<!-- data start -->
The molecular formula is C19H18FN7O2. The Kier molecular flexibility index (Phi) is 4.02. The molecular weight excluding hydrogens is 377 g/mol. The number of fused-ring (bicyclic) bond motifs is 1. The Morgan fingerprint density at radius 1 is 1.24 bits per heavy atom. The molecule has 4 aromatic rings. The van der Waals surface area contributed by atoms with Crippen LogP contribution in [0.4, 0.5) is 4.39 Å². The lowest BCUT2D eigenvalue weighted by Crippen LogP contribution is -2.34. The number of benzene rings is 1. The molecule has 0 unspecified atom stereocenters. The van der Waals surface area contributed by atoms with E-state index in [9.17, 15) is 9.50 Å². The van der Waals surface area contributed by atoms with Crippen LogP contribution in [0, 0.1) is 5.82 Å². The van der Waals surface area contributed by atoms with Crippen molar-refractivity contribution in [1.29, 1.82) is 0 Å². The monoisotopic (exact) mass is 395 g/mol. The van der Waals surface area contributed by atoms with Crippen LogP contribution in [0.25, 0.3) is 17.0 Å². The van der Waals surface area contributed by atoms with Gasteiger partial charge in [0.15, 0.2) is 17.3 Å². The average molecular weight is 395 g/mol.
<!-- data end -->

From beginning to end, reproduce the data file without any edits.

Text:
The molecular formula is C19H18FN7O2. The Kier molecular flexibility index (Phi) is 4.02. The molecular weight excluding hydrogens is 377 g/mol. The number of fused-ring (bicyclic) bond motifs is 1. The Morgan fingerprint density at radius 1 is 1.24 bits per heavy atom. The molecule has 4 aromatic rings. The van der Waals surface area contributed by atoms with Crippen LogP contribution in [0.4, 0.5) is 4.39 Å². The lowest BCUT2D eigenvalue weighted by Crippen LogP contribution is -2.34. The number of benzene rings is 1. The molecule has 0 unspecified atom stereocenters. The van der Waals surface area contributed by atoms with E-state index in [9.17, 15) is 9.50 Å². The van der Waals surface area contributed by atoms with Crippen LogP contribution in [0, 0.1) is 5.82 Å². The van der Waals surface area contributed by atoms with Crippen molar-refractivity contribution in [1.29, 1.82) is 0 Å². The monoisotopic (exact) mass is 395 g/mol. The van der Waals surface area contributed by atoms with Crippen LogP contribution in [0.25, 0.3) is 17.0 Å². The van der Waals surface area contributed by atoms with Gasteiger partial charge in [0.15, 0.2) is 17.3 Å². The average molecular weight is 395 g/mol.